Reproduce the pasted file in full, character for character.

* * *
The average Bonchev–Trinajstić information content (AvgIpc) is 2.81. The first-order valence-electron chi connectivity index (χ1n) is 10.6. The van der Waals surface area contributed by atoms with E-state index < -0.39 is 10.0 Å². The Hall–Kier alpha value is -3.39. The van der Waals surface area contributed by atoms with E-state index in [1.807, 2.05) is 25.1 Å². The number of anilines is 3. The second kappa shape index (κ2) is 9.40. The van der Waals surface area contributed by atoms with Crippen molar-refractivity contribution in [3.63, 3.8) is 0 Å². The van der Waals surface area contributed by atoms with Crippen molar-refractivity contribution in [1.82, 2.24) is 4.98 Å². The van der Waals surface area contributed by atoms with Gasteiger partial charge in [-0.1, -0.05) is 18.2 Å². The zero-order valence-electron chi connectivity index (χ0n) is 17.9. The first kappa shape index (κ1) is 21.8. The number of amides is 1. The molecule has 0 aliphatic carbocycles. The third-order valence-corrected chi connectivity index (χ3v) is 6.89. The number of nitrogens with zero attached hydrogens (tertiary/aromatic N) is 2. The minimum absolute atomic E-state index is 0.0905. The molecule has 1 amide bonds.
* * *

The average Bonchev–Trinajstić information content (AvgIpc) is 2.81. The first-order valence-electron chi connectivity index (χ1n) is 10.6. The van der Waals surface area contributed by atoms with E-state index < -0.39 is 10.0 Å². The Hall–Kier alpha value is -3.39. The van der Waals surface area contributed by atoms with E-state index in [1.807, 2.05) is 25.1 Å². The number of anilines is 3. The second kappa shape index (κ2) is 9.40. The van der Waals surface area contributed by atoms with Crippen molar-refractivity contribution in [3.63, 3.8) is 0 Å². The van der Waals surface area contributed by atoms with Crippen molar-refractivity contribution in [1.82, 2.24) is 4.98 Å². The van der Waals surface area contributed by atoms with Gasteiger partial charge in [-0.1, -0.05) is 18.2 Å². The zero-order valence-electron chi connectivity index (χ0n) is 17.9. The first kappa shape index (κ1) is 21.8. The number of amides is 1. The molecule has 0 aliphatic carbocycles. The third-order valence-corrected chi connectivity index (χ3v) is 6.89. The number of nitrogens with zero attached hydrogens (tertiary/aromatic N) is 2. The minimum absolute atomic E-state index is 0.0905. The molecule has 1 amide bonds.